UK holidaymakers have faced 50 changes in the rules for international travel since the first Covid-19 lockdown in spring 2020.
Research from the Press Association revealed the scale of changes that travellers have faced in England since the coronavirus crisis started last year.
The number of changes in Scotland, Wales and Northern Ireland have also been at a similar level as the three devolved administrations have largely followed the same rules as England for international travel.
The PA study found that the UK government’s list of quarantine-free travel corridors changed nearly every week from July 2020 to January 2021, with the changes usually communicated through transport secretary Grant Shapps’ Twitter account.
Since reopening international travel in May 2021, the government has tried to provide “more certainty” by reviewing the traffic light destination lists every three weeks.
But there have also been high-profile unscheduled changes to the status of key destinations, particularly Portugal (from green to amber) and France (from amber to amber plus), causing more disruption to travel plans in recent months as UK travellers rushed home early to avoid being caught out by quarantine restrictions.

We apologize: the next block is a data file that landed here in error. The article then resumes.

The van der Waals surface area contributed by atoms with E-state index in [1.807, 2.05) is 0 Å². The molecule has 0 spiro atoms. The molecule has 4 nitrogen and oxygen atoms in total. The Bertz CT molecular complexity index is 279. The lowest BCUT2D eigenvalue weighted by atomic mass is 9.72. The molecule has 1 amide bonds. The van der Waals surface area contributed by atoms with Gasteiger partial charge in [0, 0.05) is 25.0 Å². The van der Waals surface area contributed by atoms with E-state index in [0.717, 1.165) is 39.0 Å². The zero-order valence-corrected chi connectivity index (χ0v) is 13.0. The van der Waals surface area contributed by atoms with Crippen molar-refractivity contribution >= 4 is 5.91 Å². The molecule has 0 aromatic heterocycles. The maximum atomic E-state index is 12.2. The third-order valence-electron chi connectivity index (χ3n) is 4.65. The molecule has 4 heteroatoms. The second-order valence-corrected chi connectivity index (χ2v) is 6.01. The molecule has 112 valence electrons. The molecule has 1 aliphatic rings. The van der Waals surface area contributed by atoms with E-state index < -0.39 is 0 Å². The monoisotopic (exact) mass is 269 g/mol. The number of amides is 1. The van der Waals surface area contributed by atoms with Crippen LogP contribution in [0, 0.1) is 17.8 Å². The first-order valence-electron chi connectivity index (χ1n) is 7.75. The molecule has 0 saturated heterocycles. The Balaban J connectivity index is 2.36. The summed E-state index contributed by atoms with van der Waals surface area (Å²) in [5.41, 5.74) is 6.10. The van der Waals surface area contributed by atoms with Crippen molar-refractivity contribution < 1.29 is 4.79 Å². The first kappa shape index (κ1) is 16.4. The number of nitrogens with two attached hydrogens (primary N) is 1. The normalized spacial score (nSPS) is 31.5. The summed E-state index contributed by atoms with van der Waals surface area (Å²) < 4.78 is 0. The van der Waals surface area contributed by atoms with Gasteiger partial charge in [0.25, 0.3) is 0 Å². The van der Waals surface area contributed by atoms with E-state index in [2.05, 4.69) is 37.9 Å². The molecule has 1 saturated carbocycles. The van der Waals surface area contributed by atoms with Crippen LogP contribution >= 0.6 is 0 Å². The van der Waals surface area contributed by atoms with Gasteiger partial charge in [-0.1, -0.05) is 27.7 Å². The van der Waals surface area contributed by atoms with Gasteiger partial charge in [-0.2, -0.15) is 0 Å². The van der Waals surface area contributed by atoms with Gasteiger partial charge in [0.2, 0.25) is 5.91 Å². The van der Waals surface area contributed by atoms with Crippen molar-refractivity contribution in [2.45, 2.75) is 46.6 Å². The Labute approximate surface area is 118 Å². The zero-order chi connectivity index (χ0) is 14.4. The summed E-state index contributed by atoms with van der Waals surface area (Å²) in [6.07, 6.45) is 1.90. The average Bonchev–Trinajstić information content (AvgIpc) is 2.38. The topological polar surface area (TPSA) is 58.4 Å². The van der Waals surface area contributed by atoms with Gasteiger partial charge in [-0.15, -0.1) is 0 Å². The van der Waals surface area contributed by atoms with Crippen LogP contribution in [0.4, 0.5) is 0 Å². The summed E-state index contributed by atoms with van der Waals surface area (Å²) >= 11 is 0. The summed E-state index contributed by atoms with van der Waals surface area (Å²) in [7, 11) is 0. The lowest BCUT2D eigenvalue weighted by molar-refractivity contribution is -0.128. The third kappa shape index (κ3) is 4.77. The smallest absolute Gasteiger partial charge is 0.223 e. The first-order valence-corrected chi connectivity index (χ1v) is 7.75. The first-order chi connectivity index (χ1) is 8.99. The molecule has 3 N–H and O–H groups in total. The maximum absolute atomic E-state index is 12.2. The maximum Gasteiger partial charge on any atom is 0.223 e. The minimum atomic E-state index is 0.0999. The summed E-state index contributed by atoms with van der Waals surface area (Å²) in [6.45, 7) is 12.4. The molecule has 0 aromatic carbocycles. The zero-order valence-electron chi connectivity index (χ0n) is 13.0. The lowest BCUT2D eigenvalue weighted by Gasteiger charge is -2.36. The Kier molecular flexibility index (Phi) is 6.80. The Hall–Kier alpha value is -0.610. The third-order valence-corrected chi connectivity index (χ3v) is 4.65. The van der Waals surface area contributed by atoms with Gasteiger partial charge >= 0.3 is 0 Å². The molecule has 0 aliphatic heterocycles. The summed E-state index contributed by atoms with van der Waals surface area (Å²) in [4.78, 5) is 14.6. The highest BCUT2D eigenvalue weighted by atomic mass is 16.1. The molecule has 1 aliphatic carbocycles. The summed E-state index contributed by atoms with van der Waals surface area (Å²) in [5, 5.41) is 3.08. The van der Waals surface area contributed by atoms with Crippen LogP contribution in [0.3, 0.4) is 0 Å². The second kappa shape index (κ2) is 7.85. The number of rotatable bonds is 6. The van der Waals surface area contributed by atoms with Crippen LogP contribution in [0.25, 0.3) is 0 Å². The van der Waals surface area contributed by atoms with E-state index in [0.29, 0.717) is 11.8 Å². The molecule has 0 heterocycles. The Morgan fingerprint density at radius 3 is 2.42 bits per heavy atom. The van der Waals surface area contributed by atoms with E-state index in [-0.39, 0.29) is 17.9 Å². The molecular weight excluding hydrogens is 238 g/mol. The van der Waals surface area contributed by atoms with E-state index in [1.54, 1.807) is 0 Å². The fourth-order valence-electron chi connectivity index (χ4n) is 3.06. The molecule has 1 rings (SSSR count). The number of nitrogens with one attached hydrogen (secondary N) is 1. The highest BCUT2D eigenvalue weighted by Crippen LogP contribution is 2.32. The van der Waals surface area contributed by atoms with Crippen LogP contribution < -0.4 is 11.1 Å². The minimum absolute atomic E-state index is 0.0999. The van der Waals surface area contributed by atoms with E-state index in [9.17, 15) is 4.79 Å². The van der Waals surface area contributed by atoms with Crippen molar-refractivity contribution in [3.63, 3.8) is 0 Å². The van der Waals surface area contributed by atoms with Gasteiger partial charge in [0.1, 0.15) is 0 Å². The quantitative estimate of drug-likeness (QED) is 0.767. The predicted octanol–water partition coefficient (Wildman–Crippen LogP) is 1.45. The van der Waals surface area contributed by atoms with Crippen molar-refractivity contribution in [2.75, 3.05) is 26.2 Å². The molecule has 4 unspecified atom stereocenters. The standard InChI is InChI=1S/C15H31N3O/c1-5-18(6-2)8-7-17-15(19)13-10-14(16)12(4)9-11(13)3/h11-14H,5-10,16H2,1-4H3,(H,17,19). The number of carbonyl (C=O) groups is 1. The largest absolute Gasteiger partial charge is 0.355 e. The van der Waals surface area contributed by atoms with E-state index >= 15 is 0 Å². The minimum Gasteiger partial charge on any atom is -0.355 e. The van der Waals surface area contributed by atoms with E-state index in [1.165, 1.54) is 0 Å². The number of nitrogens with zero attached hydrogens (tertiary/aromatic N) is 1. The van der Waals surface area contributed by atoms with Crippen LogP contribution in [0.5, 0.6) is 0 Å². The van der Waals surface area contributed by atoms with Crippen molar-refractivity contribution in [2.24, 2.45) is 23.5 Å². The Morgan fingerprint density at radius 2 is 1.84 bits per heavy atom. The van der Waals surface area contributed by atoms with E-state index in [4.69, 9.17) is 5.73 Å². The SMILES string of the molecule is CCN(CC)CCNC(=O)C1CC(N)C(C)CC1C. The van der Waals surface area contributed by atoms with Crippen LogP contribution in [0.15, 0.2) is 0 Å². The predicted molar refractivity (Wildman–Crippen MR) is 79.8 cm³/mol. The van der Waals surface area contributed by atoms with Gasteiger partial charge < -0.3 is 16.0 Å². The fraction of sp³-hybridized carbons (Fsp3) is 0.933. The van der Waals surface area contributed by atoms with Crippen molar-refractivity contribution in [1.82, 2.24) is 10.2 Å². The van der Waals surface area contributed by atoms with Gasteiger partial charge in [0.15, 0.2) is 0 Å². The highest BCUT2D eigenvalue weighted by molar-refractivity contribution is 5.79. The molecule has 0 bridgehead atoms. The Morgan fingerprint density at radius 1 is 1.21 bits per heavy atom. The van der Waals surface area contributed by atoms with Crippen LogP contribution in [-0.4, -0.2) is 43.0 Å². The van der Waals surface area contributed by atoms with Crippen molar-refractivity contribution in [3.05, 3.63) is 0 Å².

The travel industry has criticised these unscheduled moves for “undermining” public confidence in the traffic light system, particularly when it emerged that France’s move to a short-lived “amber plus” category was mainly due to the number of Covid cases on the Indian Ocean island of Reunion.
But Shapps and other ministers have insisted that they have had to “act quickly” in some cases, particularly when there has been data about variants “of concern”.